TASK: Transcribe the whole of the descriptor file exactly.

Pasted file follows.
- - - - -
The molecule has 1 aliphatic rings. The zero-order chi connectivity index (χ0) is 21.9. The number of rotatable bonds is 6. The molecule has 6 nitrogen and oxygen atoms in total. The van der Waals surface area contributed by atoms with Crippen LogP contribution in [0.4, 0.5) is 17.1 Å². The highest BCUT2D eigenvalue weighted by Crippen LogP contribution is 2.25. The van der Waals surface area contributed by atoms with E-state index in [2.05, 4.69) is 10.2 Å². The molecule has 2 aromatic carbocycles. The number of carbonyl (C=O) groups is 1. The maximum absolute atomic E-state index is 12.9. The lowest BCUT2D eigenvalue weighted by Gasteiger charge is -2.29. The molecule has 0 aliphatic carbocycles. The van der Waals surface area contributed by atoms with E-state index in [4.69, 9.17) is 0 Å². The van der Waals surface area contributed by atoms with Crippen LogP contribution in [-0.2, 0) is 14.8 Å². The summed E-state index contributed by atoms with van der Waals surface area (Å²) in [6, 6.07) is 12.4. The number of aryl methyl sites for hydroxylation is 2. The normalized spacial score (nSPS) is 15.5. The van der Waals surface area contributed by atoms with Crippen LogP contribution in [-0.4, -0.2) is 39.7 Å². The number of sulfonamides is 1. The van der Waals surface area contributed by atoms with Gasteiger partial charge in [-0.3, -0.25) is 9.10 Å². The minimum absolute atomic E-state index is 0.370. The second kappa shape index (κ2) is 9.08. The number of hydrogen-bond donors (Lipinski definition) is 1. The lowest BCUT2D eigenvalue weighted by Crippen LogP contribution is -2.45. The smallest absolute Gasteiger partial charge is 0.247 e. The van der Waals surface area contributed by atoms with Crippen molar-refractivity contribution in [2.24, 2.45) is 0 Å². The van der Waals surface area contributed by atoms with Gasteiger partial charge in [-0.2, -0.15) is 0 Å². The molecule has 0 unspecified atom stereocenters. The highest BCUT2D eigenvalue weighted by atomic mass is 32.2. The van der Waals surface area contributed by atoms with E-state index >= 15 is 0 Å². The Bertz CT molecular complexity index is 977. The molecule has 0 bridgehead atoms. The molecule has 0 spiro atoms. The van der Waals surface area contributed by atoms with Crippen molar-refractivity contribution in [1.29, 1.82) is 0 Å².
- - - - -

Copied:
The molecule has 1 aliphatic rings. The zero-order chi connectivity index (χ0) is 21.9. The number of rotatable bonds is 6. The molecule has 6 nitrogen and oxygen atoms in total. The van der Waals surface area contributed by atoms with Crippen LogP contribution in [0.4, 0.5) is 17.1 Å². The highest BCUT2D eigenvalue weighted by Crippen LogP contribution is 2.25. The van der Waals surface area contributed by atoms with E-state index in [2.05, 4.69) is 10.2 Å². The molecule has 2 aromatic carbocycles. The number of carbonyl (C=O) groups is 1. The maximum absolute atomic E-state index is 12.9. The lowest BCUT2D eigenvalue weighted by Gasteiger charge is -2.29. The molecule has 0 aliphatic carbocycles. The van der Waals surface area contributed by atoms with E-state index in [4.69, 9.17) is 0 Å². The van der Waals surface area contributed by atoms with Crippen LogP contribution in [-0.2, 0) is 14.8 Å². The summed E-state index contributed by atoms with van der Waals surface area (Å²) in [6, 6.07) is 12.4. The number of aryl methyl sites for hydroxylation is 2. The normalized spacial score (nSPS) is 15.5. The van der Waals surface area contributed by atoms with Crippen LogP contribution in [-0.4, -0.2) is 39.7 Å². The number of sulfonamides is 1. The van der Waals surface area contributed by atoms with Gasteiger partial charge in [-0.3, -0.25) is 9.10 Å². The minimum absolute atomic E-state index is 0.370. The second kappa shape index (κ2) is 9.08. The number of hydrogen-bond donors (Lipinski definition) is 1. The lowest BCUT2D eigenvalue weighted by Crippen LogP contribution is -2.45. The smallest absolute Gasteiger partial charge is 0.247 e. The van der Waals surface area contributed by atoms with Crippen molar-refractivity contribution in [2.24, 2.45) is 0 Å². The van der Waals surface area contributed by atoms with Gasteiger partial charge in [-0.2, -0.15) is 0 Å². The molecule has 0 unspecified atom stereocenters. The highest BCUT2D eigenvalue weighted by atomic mass is 32.2. The van der Waals surface area contributed by atoms with E-state index >= 15 is 0 Å². The Bertz CT molecular complexity index is 977. The molecule has 0 bridgehead atoms. The molecule has 0 spiro atoms. The van der Waals surface area contributed by atoms with Crippen molar-refractivity contribution in [1.29, 1.82) is 0 Å².